When is the interest paid?

The interest element of a treasury bill is paid to you upfront and credited to your bank account. For example, if you purchase a N100,000 TB with an interest rate of 10% the CBN debits your account with N90,000 as such your N10,000 interest is paid upfront. Upon maturity, you are paid the face value N100,000. The upfront payment of your interest makes your true yield actually higher.

What is a True Yield?

True Yield is your actual Return on Investment. (ROI). Using the example above, the initial yield for the N100,000 is 10%. However, because they pay you interest upfront your true yield is actually the N10,000 in interest divided by the N90,000 actually deducted from your account. That is N10,000/N90,000 or 11.11%. This is, thus, higher than the 10% coupon. The True Yield is completely earned when you hold to maturity.

Can I roll over my investment?

The CBN does not rollover your investment automatically. However, you can give your bank a mandate to rollover the principal on your treasury bill upon maturity. You can also get the benefit of compounding interest by asking your bank to reinvest the interest portion of your TB once it is paid.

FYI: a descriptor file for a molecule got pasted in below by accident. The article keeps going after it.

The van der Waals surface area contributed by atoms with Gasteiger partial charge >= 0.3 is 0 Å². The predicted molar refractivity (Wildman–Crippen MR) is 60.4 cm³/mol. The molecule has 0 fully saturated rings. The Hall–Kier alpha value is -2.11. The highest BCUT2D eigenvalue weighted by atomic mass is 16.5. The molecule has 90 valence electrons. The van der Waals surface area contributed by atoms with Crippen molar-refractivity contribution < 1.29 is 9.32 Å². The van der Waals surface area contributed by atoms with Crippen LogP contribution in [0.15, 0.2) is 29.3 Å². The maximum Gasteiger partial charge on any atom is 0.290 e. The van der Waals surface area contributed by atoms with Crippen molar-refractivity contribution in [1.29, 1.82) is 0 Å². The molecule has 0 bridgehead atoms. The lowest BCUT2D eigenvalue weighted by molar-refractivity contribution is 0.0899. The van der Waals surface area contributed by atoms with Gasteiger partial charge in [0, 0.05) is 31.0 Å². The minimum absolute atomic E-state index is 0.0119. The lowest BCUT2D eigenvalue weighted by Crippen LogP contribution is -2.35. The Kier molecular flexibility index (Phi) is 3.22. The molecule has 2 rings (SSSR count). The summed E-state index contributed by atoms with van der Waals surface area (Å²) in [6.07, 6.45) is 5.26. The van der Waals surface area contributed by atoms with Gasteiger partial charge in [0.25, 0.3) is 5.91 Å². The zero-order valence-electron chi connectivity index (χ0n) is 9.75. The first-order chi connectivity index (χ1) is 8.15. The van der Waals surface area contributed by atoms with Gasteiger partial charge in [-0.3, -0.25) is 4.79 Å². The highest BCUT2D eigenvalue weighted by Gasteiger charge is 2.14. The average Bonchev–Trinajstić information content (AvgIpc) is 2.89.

Are Treasury Bills Safe?

Treasury Bills are one of the safest forms of investment and are backed by the full faith and credit of the Federal Government of Nigeria.

Apart from the Interest Rates, what are the benefits?

  • A good source of steady stream of income.
  • Treasury Bills are a good investment outlet for your free and disposable cash.
  • Treasury Bills are good investments for people who wish to save.
  • Treasury Bills are also tax free.
  • Treasury Bills are very liquid and can be converted to cash quickly.
  • They can be used as a collateral.

Are Treasury Bills Taxable?

Interest derivable from Treasury Bills are not taxable.


This article originally appeared on Nairametrics on the 8th of September 2017. It has been updated to reflect new changes to Treasury Bills .




LEAVE A REPLY

Please enter your comment!
Please enter your name here